|Publication number||US20040115413 A1|
|Application number||US 10/316,723|
|Publication date||Jun 17, 2004|
|Filing date||Dec 11, 2002|
|Priority date||Dec 11, 2002|
|Also published as||CA2444335A1, CA2444335C, EP1429046A2, EP1429046A3, EP1429046B1, US7037578, US7550195, US20050119082|
|Publication number||10316723, 316723, US 2004/0115413 A1, US 2004/115413 A1, US 20040115413 A1, US 20040115413A1, US 2004115413 A1, US 2004115413A1, US-A1-20040115413, US-A1-2004115413, US2004/0115413A1, US2004/115413A1, US20040115413 A1, US20040115413A1, US2004115413 A1, US2004115413A1|
|Original Assignee||Lofgren Jeffery Dwight|
|Export Citation||BiBTeX, EndNote, RefMan|
|Patent Citations (14), Referenced by (2), Classifications (24), Legal Events (6)|
|External Links: USPTO, USPTO Assignment, Espacenet|
 Endless power transmission belts typically include fibrous cords embedded in an elastomeric matrix. Cords made from aromatic polyamide (or aramid) fiber such as Kevlar provide good strength to the belt, but are prone to fraying during cutting operations. Previous attempts to reduce the fraying of the Kevlar cord have utilized pretreatment with a solution of isocyanates and epoxies, followed by conventional treatment with a RFL adhesive. While the pretreatment with isocyanates and epoxies provides improvement in the resistance to fray and cuttability of the belt, the isocyanates also are detrimental to the flex life of the belt. Isocyanate treatments also are insufficiently effective in preventing moisture absorption which leads to change in belt length. There is, therefore, a need for an improved pretreatment of Kevlar and other types of cords for use in belts.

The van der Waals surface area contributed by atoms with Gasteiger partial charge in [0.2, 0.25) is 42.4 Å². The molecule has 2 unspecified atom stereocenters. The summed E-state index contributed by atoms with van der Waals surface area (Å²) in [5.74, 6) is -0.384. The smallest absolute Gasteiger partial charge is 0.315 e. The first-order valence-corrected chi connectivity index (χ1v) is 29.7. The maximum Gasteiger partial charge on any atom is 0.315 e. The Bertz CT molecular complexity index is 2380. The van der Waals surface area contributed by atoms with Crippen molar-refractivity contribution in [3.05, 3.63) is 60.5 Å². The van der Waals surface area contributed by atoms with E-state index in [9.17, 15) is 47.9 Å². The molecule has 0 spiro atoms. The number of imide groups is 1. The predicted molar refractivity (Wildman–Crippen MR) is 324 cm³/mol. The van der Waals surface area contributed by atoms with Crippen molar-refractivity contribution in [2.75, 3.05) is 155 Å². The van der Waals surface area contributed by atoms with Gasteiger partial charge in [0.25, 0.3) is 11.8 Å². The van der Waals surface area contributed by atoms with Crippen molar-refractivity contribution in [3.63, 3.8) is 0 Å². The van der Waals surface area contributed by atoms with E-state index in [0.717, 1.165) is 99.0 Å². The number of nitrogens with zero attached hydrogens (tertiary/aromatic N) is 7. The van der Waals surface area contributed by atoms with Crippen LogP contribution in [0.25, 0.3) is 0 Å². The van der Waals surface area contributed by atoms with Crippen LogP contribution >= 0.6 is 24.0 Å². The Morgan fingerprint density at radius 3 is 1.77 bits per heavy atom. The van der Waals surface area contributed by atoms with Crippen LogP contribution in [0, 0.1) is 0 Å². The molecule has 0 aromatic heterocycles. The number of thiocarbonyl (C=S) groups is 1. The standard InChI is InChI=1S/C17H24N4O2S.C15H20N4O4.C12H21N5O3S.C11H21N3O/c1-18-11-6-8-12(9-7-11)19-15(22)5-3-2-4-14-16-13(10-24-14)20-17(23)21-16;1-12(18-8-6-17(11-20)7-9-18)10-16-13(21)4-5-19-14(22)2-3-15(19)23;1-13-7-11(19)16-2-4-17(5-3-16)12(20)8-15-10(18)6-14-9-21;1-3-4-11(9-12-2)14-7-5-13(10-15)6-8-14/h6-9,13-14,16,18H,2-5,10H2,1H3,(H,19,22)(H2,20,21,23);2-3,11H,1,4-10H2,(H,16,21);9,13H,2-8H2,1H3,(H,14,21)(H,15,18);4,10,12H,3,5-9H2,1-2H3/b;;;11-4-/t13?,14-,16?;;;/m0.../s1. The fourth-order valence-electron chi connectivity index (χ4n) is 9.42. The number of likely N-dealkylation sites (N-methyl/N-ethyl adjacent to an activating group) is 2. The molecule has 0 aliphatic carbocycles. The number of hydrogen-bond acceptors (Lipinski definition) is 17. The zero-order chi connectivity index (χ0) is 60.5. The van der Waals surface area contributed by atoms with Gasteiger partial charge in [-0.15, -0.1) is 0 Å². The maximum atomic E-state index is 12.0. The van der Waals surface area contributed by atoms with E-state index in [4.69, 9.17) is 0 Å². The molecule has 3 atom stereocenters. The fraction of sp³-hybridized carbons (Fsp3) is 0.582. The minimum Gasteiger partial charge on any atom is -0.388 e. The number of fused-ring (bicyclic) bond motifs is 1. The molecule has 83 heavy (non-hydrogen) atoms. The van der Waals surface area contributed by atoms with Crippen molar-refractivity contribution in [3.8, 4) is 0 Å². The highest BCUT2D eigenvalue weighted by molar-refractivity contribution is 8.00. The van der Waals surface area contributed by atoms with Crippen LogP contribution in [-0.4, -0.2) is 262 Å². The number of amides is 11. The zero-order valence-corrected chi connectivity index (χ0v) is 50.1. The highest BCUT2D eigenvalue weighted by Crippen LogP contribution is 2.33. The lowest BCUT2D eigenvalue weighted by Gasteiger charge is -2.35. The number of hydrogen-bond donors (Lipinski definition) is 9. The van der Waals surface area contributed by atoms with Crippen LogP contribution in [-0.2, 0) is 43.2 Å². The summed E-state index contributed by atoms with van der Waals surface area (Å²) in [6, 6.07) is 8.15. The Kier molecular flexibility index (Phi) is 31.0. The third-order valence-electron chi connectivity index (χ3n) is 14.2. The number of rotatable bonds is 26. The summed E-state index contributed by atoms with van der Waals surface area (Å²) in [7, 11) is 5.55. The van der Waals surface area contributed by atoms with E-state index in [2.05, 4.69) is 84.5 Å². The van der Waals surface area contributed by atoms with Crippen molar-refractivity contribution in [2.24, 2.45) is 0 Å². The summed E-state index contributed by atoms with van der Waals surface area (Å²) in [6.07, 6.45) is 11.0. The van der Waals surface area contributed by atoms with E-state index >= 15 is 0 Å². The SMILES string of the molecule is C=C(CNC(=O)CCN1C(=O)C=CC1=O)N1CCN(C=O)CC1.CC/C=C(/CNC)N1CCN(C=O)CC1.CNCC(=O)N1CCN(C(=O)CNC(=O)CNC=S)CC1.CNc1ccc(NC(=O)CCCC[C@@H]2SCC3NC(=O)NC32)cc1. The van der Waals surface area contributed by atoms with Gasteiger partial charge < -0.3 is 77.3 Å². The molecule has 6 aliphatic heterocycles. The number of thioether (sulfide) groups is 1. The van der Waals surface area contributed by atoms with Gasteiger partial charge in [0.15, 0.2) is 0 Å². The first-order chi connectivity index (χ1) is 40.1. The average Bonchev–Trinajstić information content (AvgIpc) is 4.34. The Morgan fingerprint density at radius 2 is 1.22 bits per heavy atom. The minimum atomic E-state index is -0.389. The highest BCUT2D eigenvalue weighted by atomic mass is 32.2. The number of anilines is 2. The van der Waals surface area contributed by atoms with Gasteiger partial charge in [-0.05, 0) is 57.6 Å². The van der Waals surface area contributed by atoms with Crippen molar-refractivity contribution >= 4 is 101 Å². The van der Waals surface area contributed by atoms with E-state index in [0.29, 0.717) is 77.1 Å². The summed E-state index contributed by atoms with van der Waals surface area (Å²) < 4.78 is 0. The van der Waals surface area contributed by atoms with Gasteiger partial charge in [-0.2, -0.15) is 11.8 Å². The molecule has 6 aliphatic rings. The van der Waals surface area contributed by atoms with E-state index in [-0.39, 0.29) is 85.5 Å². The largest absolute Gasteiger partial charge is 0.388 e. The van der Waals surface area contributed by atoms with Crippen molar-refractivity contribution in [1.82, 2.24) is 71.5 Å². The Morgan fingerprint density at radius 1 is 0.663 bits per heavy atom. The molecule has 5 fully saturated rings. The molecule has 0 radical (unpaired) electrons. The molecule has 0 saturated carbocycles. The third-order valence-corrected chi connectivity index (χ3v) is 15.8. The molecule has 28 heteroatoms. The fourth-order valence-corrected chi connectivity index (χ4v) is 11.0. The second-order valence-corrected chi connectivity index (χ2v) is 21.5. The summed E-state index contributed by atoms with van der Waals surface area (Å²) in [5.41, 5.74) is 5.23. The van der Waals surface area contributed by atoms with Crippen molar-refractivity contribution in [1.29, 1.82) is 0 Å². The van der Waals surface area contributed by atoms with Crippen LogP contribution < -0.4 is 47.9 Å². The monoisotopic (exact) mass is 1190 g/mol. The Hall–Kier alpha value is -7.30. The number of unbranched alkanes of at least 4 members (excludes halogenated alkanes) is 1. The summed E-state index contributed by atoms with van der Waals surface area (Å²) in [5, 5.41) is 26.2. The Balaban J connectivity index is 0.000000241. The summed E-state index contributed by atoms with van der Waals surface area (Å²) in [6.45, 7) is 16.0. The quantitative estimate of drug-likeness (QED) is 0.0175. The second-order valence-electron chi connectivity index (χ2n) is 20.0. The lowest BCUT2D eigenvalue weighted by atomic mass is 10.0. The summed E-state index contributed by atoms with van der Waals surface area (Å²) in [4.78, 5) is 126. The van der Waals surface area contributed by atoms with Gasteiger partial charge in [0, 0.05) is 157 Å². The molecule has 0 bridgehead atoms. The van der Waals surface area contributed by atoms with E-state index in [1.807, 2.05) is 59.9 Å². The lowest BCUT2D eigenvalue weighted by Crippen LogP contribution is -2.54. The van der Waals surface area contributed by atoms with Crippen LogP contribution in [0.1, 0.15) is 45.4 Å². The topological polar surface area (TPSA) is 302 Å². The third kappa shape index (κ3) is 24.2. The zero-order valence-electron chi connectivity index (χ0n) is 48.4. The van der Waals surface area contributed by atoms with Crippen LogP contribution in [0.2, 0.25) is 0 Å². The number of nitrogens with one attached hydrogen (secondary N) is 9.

The present invention is directed to an endless power transmission belt comprising a treated fiber embedded in an elastomeric body, the treated fiber comprising a first treatment comprising a polyamide and an epoxy, and optionally, a second treatment comprising an RFL adhesive.
 The present invention is also directed to a method of treating a fiber for use in an endless power transmission belt, comprising a first step of treating said fiber with a liquid comprising a polyamide and an epoxy, and optionally, a second step of treating the fiber with an RFL liquid.
 The accompanying figures show embodiments of this invention in which
FIG. 1 is a fragmentary perspective view illustrating one embodiment of an endless power transmission belt of this invention.
FIG. 2 is a fragmentary perspective view illustrating one embodiment of an endless power transmission belt of this invention.